Last year, Symposium Founder Jeff Dunn discovered the skulls' existence, and renowned anthropologist Doug Owsley conducted a forensic examination on behalf of the Friends of the San Jacinto Battleground.
He will present his findings publicly for the first time in April, at the Battle of San Jacinto Symposium, "Skulls, Slaves, and Sex: Secrets of Early Texas."
The event will be held 9 a.m. to 5 p.m. April 17 at the Hilton Hotel and Conferece Center at the University of Houston. The $50 registration includes lunch and parking.
If skulls, slaves, and sex isn't quite enough to grab you, consider the impressive line up of speakers:
Owsley, division head of physical anthropology at the Smithsonian Institution's Museum of Natural History in Washington D.C. He is also the author of the forthcoming Arch Lake Woman: Physical Anthropology and Geoarchaeology (Texas A&M University Press, 2010).
The book, which focuses on the third-oldest human remains found in North America (in eastern New Mexico) will be the first volume in the new Peopling of the Americas Publications ─ released by Texas A&M University Press for the Center for the Study of the First Americans.
Ron Tyler, director of the Amon Carter Museum in Fort Worth. Tyler will speak about Audubon's visit to Galveston, Houston, and San Jacinto Battleground in 1837.
Tyler, who spent 20 years as a professor at the University of Texas at Austin and executive director of the Texas State Historical Association, is also a member of the Texas A&M University Press faculty advisory council.
Speaking on Slaves:
"The Slaveholder's Republic"
Andrew J. Torget, assistant professor of history at the University of North Texas. Torget, creator of the digital Texas Slavery Project, will discuss slavery and its impact on revolutionary Texas. He is currently working on a book titled Cotton Empire: Slavery, Texas, and the Origins of the Mexican-American War.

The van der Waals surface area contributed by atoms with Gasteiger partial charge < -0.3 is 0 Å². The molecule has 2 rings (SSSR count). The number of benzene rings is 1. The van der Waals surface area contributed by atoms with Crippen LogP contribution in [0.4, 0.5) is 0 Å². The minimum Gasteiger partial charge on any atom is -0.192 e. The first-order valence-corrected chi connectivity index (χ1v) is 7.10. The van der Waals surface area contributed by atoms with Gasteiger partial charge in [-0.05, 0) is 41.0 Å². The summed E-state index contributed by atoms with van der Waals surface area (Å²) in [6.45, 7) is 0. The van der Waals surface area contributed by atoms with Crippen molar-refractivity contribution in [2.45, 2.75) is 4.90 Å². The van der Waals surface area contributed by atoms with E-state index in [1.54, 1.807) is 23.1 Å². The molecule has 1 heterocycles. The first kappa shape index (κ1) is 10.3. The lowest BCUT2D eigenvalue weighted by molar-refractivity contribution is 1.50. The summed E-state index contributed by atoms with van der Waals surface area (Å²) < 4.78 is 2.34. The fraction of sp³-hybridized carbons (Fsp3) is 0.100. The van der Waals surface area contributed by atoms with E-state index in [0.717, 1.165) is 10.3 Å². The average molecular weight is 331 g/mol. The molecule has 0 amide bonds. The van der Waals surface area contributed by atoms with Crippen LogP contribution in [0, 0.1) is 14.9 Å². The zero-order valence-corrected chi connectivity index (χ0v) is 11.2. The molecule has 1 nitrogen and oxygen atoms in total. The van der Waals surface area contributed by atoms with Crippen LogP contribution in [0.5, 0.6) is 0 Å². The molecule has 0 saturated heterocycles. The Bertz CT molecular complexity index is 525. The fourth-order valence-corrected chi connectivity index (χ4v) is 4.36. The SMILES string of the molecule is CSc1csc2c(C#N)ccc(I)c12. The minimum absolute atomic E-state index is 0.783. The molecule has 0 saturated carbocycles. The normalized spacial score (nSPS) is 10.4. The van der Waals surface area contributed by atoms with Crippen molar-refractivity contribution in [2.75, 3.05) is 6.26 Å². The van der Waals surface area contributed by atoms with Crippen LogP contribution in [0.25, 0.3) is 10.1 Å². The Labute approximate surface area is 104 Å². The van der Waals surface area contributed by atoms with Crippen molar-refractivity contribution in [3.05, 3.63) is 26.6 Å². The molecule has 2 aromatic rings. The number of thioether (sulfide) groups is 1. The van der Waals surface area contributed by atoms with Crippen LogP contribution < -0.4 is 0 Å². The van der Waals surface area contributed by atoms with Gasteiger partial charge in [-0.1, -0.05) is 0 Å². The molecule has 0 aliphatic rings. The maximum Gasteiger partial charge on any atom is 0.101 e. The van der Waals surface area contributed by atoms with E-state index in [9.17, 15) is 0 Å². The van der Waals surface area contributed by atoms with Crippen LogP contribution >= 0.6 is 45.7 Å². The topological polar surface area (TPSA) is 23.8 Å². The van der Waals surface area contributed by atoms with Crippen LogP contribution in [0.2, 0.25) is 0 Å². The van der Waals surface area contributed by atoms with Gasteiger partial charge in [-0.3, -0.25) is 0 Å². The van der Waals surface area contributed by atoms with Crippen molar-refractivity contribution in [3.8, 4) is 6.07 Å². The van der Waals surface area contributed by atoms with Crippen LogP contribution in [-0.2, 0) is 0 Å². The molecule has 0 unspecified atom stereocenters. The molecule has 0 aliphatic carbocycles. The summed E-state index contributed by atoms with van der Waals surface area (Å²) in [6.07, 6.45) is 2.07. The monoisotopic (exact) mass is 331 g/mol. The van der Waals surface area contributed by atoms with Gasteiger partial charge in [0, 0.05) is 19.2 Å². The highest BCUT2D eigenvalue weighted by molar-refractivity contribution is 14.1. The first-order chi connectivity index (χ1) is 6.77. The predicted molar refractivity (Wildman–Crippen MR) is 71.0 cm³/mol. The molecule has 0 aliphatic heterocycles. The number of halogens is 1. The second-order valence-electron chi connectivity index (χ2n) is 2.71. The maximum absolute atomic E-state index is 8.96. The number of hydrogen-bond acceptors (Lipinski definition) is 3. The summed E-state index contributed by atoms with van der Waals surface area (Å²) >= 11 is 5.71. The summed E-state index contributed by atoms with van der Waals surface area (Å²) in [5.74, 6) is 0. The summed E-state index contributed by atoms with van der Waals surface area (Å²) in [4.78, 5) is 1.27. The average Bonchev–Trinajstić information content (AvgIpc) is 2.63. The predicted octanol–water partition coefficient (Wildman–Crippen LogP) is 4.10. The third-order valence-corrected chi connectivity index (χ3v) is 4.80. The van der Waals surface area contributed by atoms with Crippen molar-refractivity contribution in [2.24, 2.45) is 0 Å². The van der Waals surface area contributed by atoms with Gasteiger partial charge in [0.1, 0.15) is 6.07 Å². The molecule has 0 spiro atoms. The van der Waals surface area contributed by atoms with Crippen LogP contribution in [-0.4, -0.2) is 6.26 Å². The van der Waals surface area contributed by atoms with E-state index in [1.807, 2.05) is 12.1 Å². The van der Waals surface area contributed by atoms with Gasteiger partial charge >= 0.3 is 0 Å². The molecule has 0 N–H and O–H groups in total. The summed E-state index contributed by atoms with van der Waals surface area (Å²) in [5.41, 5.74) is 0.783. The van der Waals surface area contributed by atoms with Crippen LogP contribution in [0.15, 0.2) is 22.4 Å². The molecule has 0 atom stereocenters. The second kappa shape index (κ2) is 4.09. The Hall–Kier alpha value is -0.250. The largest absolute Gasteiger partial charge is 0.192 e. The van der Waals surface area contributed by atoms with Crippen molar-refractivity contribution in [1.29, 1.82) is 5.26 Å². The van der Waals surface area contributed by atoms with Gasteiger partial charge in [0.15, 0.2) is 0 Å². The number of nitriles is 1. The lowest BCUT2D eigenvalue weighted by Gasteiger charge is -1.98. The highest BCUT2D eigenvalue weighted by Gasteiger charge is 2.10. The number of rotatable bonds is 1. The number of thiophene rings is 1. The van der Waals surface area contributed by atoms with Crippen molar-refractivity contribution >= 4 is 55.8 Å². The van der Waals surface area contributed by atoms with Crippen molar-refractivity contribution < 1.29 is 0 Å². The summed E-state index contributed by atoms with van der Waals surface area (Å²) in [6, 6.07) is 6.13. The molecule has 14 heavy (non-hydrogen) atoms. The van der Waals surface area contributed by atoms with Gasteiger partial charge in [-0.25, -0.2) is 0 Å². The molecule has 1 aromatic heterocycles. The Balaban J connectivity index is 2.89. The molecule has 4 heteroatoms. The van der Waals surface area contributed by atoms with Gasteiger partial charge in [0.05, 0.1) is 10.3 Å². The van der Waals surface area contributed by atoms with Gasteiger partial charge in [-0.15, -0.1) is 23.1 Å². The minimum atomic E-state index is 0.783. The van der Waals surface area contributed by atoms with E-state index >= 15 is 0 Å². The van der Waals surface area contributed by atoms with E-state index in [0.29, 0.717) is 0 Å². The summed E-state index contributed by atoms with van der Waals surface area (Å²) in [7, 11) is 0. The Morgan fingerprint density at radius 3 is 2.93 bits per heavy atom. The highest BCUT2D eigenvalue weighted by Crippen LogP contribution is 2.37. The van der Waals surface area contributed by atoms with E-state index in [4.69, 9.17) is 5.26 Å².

Speaking on Sex:
"Was Sam a Bigamist? ─ A Lawyer Looks at Sam Houston's Divorce"
James W. Paulsen, professor of law at South Texas College of Law. Paulsen, who specializes in family law, legal history, and civil procedure, will discuss Sam Houston's legal problems following the breakup of his marriage to Eliza Allen in Tennessee and subsequent romance with Anna Raguet of Nacogdoches during the Texas Revolution and the early years of the Republic.
"Revolutionary Sex: Texas' Philandering Founders"
Lael Morgan, author, journalist, lecturer, photographer, and teacher. Morgan currently lectures at the department of communications in the University of Texas at Arlington. She is author of Good Time Girls of the Alaska Yukon Gold Rush (Epicenter Press, 1999).
James E. Crisp, associate professor of history at North Carolina State University. Crisp, author of the newly released How Did Davy Die? And Why Do We Care So Much? (Texas A&M University Press, 2010), will moderate the event.
In the commemorative edition of Dan Kilgore's original book ─ where Kilgore had the audacity to state publicly that historical sources suggested Crockett did not die on the ramparts of the Alamo, swinging the shattered remains of his rifle, "Old Betsy" ─ Crisp examines the origins and subsequent impact of Kilgore's work.
Crisp will also sign and discuss his book with 2009 speaker Jim Bevill, author of The Paper Republic: The Struggle for Money, Credit, and Independence in the Republic of Texas (Bright Sky Press, 2010) 6-8 p.m. April 15 at Brazos Bookstore (2421 Bissonnet in Houston).
The special luncheon presentation will focus on the Hon. William P. Hobby, Jr., Lt. Governor of Texas, 1973-1991.
Frank de la Teja, professor and department of history chair for Texas State University in San Macos and former state historian. He will comment on his new book, Tejano Leadership in Mexican and Revolutionary Texas (Texas A&M University Press, 2010).